Choosing tires for your car isn't always a simple task. Sometimes, the tires that are provided by the manufacturer as stock equipment are a perfect fit for your driving style and the weather conditions found in your region of the country, but other times you might feel the need to upgrade your rubber to something that can offer you the level of performance and safety that you need.
Let's take a look at the seven most common types of tires and examine the pros, the cons and the details surrounding each of these tire choices.
Performance tires (also known as 'summer' tires) are intended to offer the utmost in handling on dry pavement during warm weather conditions. They achieve this primarily by combining very sticky rubber compounds with a tread design that maximizes the tire's contact patch - that is to say, the amount of rubber that is actually in contact with the road at any given time. Ultra-high performance tires can often be identified by the softness of the rubber to the touch as well as an almost complete absence of tread in comparison to a regular tire. Very frequently, high performance tires resemble racing 'slicks' with a few grooves carved into their tread surface.
Performance tires are often the most expensive rubber of all to shoe your car with, given the advanced materials and design that they use. They also wear much more quickly than a standard tire, due to the fact that the softer compounds do not last nearly as long when exposed to the heat of normal driving. A final caveat: while dry performance is top notch with this type of tire, handling in the wet can sometimes be compromised.
Common examples of high performance tires include the Continental ExtremeContact series, the Michelin Pilot Sport and the Bridgestone Potenza RE series. The Dodge Viper comes factory equipped with Michelin Pilot Sport performance tires.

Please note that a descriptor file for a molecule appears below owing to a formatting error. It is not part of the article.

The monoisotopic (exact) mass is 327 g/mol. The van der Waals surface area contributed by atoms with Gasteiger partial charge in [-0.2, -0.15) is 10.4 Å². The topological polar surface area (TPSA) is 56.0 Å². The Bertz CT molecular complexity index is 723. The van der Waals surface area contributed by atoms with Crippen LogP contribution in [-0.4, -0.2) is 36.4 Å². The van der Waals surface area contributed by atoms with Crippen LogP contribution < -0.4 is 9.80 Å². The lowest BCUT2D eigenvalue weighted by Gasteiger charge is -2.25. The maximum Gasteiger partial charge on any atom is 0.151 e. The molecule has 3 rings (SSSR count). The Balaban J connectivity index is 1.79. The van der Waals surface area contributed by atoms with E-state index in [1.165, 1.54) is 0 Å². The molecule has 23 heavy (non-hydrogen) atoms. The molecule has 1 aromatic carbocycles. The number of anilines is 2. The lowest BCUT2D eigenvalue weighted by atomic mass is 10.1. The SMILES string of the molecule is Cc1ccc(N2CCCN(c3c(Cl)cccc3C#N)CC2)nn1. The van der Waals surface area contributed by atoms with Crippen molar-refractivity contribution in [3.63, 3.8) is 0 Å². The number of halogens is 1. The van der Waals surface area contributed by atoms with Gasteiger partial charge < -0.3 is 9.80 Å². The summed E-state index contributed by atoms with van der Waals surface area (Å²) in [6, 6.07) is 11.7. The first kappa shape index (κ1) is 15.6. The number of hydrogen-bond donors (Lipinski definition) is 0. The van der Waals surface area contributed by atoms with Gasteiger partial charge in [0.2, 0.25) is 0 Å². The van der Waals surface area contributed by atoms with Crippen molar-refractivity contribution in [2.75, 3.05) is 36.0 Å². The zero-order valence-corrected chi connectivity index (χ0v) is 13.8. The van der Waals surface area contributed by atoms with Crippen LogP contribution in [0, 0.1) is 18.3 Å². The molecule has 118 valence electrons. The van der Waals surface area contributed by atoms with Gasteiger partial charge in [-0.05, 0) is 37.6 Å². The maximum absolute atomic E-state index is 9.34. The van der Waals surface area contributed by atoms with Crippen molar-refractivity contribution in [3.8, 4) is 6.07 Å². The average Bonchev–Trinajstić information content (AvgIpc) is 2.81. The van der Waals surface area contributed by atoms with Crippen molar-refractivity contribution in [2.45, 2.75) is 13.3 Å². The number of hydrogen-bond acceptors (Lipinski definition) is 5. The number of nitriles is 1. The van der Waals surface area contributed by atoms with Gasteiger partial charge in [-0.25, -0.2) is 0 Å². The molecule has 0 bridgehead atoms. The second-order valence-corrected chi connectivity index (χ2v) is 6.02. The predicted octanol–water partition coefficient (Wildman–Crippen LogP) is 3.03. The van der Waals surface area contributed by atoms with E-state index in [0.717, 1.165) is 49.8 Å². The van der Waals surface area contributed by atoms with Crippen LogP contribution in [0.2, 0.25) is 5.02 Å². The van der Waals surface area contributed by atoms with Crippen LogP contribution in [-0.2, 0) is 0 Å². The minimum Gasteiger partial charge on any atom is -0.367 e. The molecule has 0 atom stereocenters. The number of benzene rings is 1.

All-season tires are somewhat deceptively named. Many drivers assume that the term 'all-season' refers to the fact that these tires offer good year-round performance, regardless of weather conditions. In reality, all-season tires are a compromise that provide average stopping power and wet weather handling during warm weather driving, paired with below average performance once the mercury starts to drop.
The rubber compounds and tread designs found on all-season tires are meant to provide a balance between tread life, grip and cornering, and as such they do not offer the laser-like precisions of performance tires or the cold weather capabilities of a true winter tire. They are, however, very affordable and as such are found on the widest range of vehicles as standard equipment.
Almost every tire company on the planet builds several lines of all-season tires (Michelin, Goodyear, Bridgestone, etc), and they can be found installed on vehicles ranging from the 2011 Mazda CX-7 to the 2011 Ford Fusion sedan.
Run-flat tires are a relatively new entry into the world of commercially available rubber. These special tires are designed to survive a puncture or a blowout and remain structurally sound for a distance of about 50 miles before they must be replaced. Run-flat tires accomplish this impressive feat thanks to specially designed sidewalls that are reinforced to the point where they can support the weight of an automobile despite the tire being empty of air. It is possible to find run-flat versions of winter, performance and all-season rubber.
Run-flat tires are definitely safer than standard tires in the event of a sudden loss of air pressure while a vehicle is underway. There are some trade-offs to be made with this type of tire, however. A stiffer sidewall means that run-flats do not ride as comfortably as traditional tire designs, and combined with their additional mass (due to the reinforced sidewall) these tires are not ideal for high performance vehicles. They are also much pricier than regular tires when it comes time to have them replaced.
Manufacturers such as Goodyear and Michelin provide run-flat tire options, with many companies preferring to equip their automobiles with run-flats instead of provide a spare in the trunk. Almost every new automobile from BMW (including the 2011 BMW Z4 roadster and the 2011 BMW 3 Series) is offered with standard run-flat tires.
Low-Rolling Resistance Tires